By examining the symbols, imageries, metaphors, and rhetorical questionings Whitman places throughout “Crossing Brooklyn Ferry,” one can see that Whitman’s loyalty to the democratic ideal of equality seems to go against that specific era. Because the poem is written in the period of the Second Industrial Revolution, one can see the technological and economic progress of the United States through the developments and advancements of steam-powered ships and railways. One of the most transparent images used is the ferry, which symbolizes not only the continual action of “crossing from shore to shore,” but also the invisible motion of passing time. The vivid imagery of the river “with the swift current” and the “bright flow,” then parallels the motion of the ferry, unifying nature’s response to the Industrial Revolution (lines 23-24). More importantly, Whitman shows that equality can be established against the passing of time and the advancing nation by purposely not differentiating between the natural elements and the artificially created advancements. When depicting the scenery of New York, Whitman writes in details of “the river and sunset and scallop-edg’d waves of flood tide, the sea-gulls oscillating their bodies, the hay-boat in the twilight, and the belated lighter,” therefore putting the ferries and the buildings on the same level as the crashing waves and the sea-gulls (line 94). On the other hand, in Lydia Maria Child’s Letters from New York, the revealing delineations of New York City as the nation’s leading urban center do not exude the same glory and majesty as revealed by Whitman. In fact, Child’s letters addresses the poverty among women and children “is the misery of a city like New-York, that a kindly spirit not only suffers continual pain, but is obliged to do itself perpetual wrong” (page 1093). Whereas Whitman claims that there is a unifying effect of nature and the industrial progression, Child claims that there is a dividing effect in which the lower class suffers due to the repression of sympathies. Similarly, the technique of rhetorical questioning is used by both Whitman and Child, but again, produces a differing effect. When speaking of “deeds of gentleness and mercy,” Child asks, “Why are such scenes so uncommon? Why do we thus repress our sympathies, and chill the genial current of nature, by formal observances and restraints” (1093-94)?” The sentiments of loss, hopelessness, and despair seem to result from these rhetorical questions as the city is depicted as one that is selfish and self-centered. However, for Whitman, as the use of rhetorical questioning, such as “What is it then between us? What is the count of the scores or hundreds of years between us,” becomes more frequent, there is a feeling of comfort that produces a calming effect for the readers. The poet reassures its readers that years, distance, and place, will not separate him from the generations to come, through the repetition of the phrase “I too” because equality has been established through shared experiences. Ultimately, Whitman specifically employs symbols, imageries, and rhetorical questioning, to show how equality is established against the passing of time and the advancing nation in the Second Industrial Revolution era.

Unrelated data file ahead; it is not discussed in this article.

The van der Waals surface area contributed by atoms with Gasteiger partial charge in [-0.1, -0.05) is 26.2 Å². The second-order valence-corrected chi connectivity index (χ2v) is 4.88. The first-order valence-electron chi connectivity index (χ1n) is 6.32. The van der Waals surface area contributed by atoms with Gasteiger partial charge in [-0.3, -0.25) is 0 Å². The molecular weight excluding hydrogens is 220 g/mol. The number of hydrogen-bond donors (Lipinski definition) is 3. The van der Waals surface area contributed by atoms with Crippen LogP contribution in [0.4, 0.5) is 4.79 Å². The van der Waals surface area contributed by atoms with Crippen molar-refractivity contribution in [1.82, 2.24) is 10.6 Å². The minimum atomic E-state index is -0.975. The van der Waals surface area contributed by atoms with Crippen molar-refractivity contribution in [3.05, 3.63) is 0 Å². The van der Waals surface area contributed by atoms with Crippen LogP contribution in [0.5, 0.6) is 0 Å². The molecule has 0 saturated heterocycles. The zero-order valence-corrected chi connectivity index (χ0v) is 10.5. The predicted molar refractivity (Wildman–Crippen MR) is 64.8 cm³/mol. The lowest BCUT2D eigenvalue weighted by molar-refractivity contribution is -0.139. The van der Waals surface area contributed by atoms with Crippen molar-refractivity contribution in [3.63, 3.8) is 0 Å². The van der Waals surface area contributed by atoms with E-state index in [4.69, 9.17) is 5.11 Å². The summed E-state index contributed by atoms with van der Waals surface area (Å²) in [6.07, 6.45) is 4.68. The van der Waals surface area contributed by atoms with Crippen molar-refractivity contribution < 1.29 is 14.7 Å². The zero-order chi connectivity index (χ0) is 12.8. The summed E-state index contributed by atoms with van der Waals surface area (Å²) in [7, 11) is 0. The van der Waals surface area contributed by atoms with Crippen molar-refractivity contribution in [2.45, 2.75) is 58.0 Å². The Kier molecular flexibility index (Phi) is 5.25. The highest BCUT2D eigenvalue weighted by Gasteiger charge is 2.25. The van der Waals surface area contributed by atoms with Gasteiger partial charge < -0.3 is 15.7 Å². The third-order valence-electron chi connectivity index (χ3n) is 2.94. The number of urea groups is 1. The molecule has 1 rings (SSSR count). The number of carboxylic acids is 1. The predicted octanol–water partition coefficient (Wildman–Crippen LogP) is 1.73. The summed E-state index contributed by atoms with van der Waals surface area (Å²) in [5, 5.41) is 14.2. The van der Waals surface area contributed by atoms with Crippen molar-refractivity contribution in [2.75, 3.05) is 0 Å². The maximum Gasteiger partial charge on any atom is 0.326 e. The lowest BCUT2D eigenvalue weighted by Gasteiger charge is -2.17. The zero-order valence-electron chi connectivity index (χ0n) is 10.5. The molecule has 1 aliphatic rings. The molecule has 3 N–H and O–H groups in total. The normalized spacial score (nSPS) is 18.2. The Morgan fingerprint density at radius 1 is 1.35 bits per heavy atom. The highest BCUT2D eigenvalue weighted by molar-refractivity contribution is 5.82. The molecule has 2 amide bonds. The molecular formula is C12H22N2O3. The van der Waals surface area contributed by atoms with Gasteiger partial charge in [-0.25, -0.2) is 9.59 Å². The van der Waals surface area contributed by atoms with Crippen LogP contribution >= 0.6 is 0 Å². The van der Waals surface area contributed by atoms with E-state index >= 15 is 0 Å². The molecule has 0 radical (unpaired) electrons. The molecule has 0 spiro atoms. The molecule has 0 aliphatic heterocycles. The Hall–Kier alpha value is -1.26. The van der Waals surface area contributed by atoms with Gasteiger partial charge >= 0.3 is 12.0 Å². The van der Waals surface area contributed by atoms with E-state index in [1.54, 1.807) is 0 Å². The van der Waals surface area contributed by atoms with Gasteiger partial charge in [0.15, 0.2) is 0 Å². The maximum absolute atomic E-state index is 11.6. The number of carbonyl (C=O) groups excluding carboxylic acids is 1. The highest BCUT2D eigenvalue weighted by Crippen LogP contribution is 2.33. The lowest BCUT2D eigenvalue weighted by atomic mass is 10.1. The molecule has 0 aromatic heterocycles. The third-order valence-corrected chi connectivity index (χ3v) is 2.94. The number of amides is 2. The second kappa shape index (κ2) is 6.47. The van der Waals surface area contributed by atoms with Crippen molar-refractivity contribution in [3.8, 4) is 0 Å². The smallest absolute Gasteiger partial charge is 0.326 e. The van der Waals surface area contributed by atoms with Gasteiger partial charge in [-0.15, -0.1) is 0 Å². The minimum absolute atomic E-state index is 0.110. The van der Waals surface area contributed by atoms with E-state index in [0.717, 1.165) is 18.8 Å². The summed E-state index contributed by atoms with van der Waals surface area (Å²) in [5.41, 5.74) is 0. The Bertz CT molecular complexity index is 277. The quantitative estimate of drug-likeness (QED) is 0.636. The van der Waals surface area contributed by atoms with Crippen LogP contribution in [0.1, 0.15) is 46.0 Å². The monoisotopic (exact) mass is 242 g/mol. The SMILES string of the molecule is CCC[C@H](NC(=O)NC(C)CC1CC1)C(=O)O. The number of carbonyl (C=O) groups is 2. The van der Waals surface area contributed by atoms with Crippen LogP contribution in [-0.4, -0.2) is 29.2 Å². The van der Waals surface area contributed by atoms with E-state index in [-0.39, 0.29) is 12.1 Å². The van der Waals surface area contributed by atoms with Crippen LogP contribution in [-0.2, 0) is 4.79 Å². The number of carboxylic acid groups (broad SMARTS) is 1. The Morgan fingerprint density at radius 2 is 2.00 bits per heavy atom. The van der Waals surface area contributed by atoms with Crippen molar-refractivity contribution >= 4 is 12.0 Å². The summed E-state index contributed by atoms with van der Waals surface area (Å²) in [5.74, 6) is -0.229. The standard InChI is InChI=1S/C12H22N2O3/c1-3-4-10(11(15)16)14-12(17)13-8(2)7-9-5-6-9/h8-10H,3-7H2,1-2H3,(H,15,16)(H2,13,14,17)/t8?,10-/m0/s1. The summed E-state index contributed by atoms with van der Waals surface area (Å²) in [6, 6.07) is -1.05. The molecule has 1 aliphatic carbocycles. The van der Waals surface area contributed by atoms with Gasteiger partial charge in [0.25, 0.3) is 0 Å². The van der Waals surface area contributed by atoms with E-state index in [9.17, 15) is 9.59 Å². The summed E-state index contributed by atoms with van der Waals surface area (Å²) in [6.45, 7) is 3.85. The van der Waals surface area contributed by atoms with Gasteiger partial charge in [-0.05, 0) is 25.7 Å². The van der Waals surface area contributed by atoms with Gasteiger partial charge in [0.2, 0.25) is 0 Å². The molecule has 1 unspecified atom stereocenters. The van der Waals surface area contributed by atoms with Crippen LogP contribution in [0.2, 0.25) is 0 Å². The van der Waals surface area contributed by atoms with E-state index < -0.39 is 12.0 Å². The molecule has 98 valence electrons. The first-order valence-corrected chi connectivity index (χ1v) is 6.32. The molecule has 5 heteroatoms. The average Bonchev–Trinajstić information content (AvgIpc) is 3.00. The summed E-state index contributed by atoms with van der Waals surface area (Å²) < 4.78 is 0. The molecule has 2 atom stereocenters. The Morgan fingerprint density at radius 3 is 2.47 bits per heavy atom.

Lastly, by analyzing the structure and the verb tenses employed in “Crossing Brooklyn Ferry,” one can see how Whitman intentionally generates a paradoxical case of movement and stasis to ultimately reflect the ideal of equality transcendent throughout the poem. The inception of the poem begins with the present tense as the poet declares, “I see you face to face” (line 1), but quickly shifts to the future tense of “others will” (line 13). Similarly, there is a subtle transition of verb tenses from the present tense of “I am with you,” to the past tense of “I too many and many a time cross’d the river of old” within one section (lines 21, 26). By constantly changing verb tenses throughout each of the nine segments of “Crossing Brooklyn Ferry,” the poet blurs the past, the present, and the future, to show not the passing of time, but rather the surpassing of time. As readers, we know that with the “men and women of a generation, or ever so many generations hence,” there will be changes and developments in the culture and the way of life. In fact, nothing ever remains constant. However, it is through this kind of timelessness that Whitman can present the overarching theme of equality within the differences. Furthermore, the structure of the poem is in sections: there are nine distinct sections that form this poem each with varying lengths. Immediately, the appearance of the poem hints at disjointedness and separation. Despite this, however, Whitman’s underlying theme is unity and equality. To achieve this, Whitman utilizes juxtapositions in order to declare that all differences can coexist. For example, the poet reveals that the people who “stand and lean on the rail” also “hurry with the swift current” (line 24). In the same way, the poet juxtaposes the theme of rest and activity as the seagulls that have “motionless wings,” are able to “oscillat[e] their bodies” (line 27). Overall, the most evident juxtaposition is represented by the image of the river; even though the river is constantly flowing, “stately and rapid,” it will always appear the same (line 50). Each of the differences is important because it contributes to the overall unity of the whole.
“Crossing Brooklyn Ferry” is a poem that brings to its appearance differences that will never coexist. However, it is through the use of repetition, parallel structure, and figurative languages of metaphors and imageries, that enable Whitman to thread together generations of people within an era of rapid growth and change. On the whole, the mood the poem creates is one of optimism, hope, and happiness. As the Second Industrial Revolution is taking effect on the city, the poem offers a bright optimism in which the fluid crossing over of the ferry manifests the easy transition from the old to the new. By establishing the coexistence of opposing forces in his timeless world, Whitman gladly anticipates and praises change, reaffirming his ideal of equality and unity.